In short, it began to be experienced increasingly as pure negativity. Sculpture became something that was possible to locate only in terms of what it was not. By the 1960s, sculpture was what was on or in front of a building that was not the building, or what was in the landscape that was not the landscape, such as exemplified by works by Robert Morris in the early 1960s. Sculpture had ceased to be a positivity and was now the category that resulted from the addition of the not-landscape to the not-architecture:


These terms, the not-landscape and the not-architecture, express a strict opposition between the built and the not-built, the artificial and the natural, between which the production of sculpture seemed to be suspended.

These terms can be transformed by a simple inversion into the same polar opposites but this time expressed positively, i.e. the not-architecture is another way of expressing the term landscape, according to the logic of a certain kind of expansion, and the not-landscape is another way of expressing the term architecture. This expansion, Krauss explains, is called a Klein group in mathematics and a Piaget group in the structuralist-inspired human sciences. [This expansion is also, it should be added at this point, called a semiotic square in Greimas’ semantics and narratology, a notation that bears some relationship to the Aristotelian logic square, as diagrammed by Apuleius. Furthermore, such notations are developed by Jacques Lacan in the context of psychoanalysis in the form of the Schema-L.]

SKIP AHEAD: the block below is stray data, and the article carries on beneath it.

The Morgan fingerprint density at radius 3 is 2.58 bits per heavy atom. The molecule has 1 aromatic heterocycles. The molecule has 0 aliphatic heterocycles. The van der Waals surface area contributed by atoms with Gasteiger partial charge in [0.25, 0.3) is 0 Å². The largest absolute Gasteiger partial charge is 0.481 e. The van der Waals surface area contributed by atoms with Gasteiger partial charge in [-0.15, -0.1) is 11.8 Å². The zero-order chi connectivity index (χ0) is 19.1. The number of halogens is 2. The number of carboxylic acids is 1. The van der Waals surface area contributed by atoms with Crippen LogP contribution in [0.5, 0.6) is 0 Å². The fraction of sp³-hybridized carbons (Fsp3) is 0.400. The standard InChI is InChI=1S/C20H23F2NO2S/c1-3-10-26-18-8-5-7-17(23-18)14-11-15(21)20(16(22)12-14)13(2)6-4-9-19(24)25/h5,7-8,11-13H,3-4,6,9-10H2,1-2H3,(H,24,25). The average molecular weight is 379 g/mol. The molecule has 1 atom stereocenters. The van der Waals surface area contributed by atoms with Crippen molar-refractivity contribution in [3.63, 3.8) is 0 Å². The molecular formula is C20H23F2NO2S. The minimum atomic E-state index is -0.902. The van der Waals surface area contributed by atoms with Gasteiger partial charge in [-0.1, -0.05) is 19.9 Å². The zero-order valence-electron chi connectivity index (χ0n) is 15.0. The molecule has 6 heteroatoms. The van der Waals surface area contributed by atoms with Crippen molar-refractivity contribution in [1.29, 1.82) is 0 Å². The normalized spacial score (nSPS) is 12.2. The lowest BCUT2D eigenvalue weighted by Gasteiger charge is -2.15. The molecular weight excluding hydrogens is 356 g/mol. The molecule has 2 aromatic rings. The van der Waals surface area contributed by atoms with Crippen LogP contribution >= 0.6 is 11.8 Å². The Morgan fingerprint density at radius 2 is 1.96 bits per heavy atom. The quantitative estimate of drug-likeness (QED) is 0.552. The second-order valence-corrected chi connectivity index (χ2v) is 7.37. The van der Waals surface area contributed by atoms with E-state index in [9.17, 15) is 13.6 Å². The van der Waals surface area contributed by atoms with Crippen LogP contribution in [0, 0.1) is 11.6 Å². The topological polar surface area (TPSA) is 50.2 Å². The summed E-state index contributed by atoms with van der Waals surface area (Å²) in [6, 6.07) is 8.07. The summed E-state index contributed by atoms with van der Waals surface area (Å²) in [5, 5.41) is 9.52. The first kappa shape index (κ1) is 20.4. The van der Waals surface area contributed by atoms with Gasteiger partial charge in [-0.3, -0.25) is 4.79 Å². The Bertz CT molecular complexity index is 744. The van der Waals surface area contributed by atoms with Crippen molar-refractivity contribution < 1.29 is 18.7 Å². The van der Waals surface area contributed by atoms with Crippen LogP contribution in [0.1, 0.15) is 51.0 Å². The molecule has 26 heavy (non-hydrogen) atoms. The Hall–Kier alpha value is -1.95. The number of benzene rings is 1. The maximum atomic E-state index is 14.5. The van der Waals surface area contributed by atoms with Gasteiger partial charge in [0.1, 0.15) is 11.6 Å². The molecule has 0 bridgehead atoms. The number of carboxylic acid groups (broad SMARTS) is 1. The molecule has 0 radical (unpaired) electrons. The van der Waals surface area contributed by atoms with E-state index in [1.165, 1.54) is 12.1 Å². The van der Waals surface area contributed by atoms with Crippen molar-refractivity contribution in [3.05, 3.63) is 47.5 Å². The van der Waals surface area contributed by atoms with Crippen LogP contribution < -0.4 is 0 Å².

By means of this logical expansion, binaries are transformed into a quaternary field:


Krauss analyses the dimensions of this structure as follows: